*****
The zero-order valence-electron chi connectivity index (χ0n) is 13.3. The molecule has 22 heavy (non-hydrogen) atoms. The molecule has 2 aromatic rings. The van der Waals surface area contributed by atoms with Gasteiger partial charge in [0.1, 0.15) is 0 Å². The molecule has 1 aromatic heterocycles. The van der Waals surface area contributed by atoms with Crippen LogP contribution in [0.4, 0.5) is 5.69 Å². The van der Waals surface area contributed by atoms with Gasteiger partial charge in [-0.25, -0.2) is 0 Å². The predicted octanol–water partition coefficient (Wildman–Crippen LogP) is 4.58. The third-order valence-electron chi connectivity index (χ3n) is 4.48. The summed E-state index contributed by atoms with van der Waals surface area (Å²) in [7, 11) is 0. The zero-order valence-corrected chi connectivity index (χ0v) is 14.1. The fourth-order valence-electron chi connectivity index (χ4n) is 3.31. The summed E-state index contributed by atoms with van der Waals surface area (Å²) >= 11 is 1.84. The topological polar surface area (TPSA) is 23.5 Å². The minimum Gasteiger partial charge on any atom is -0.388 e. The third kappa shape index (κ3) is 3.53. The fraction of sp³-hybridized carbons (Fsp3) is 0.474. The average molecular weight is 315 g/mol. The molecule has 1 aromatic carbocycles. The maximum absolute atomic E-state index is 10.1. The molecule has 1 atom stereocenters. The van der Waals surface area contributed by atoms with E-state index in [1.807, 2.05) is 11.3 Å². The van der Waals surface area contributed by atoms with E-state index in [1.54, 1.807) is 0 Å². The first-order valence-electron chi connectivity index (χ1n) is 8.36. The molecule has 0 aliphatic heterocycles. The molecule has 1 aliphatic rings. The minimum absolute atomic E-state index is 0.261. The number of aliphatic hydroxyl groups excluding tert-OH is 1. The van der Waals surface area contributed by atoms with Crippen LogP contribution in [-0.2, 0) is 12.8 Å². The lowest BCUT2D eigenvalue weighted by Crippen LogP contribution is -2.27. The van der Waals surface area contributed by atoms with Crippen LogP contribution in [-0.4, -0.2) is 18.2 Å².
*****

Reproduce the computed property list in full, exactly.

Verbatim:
The zero-order valence-electron chi connectivity index (χ0n) is 13.3. The molecule has 22 heavy (non-hydrogen) atoms. The molecule has 2 aromatic rings. The van der Waals surface area contributed by atoms with Gasteiger partial charge in [0.1, 0.15) is 0 Å². The molecule has 1 aromatic heterocycles. The van der Waals surface area contributed by atoms with Crippen LogP contribution in [0.4, 0.5) is 5.69 Å². The van der Waals surface area contributed by atoms with Gasteiger partial charge in [-0.25, -0.2) is 0 Å². The predicted octanol–water partition coefficient (Wildman–Crippen LogP) is 4.58. The third-order valence-electron chi connectivity index (χ3n) is 4.48. The summed E-state index contributed by atoms with van der Waals surface area (Å²) in [7, 11) is 0. The zero-order valence-corrected chi connectivity index (χ0v) is 14.1. The fourth-order valence-electron chi connectivity index (χ4n) is 3.31. The summed E-state index contributed by atoms with van der Waals surface area (Å²) >= 11 is 1.84. The topological polar surface area (TPSA) is 23.5 Å². The minimum Gasteiger partial charge on any atom is -0.388 e. The third kappa shape index (κ3) is 3.53. The fraction of sp³-hybridized carbons (Fsp3) is 0.474. The average molecular weight is 315 g/mol. The molecule has 1 aromatic carbocycles. The maximum absolute atomic E-state index is 10.1. The molecule has 1 atom stereocenters. The van der Waals surface area contributed by atoms with E-state index in [1.807, 2.05) is 11.3 Å². The van der Waals surface area contributed by atoms with E-state index in [1.54, 1.807) is 0 Å². The first-order valence-electron chi connectivity index (χ1n) is 8.36. The molecule has 0 aliphatic heterocycles. The molecule has 1 aliphatic rings. The minimum absolute atomic E-state index is 0.261. The number of aliphatic hydroxyl groups excluding tert-OH is 1. The van der Waals surface area contributed by atoms with Crippen LogP contribution in [-0.2, 0) is 12.8 Å². The lowest BCUT2D eigenvalue weighted by Crippen LogP contribution is -2.27. The van der Waals surface area contributed by atoms with Crippen LogP contribution in [-0.4, -0.2) is 18.2 Å².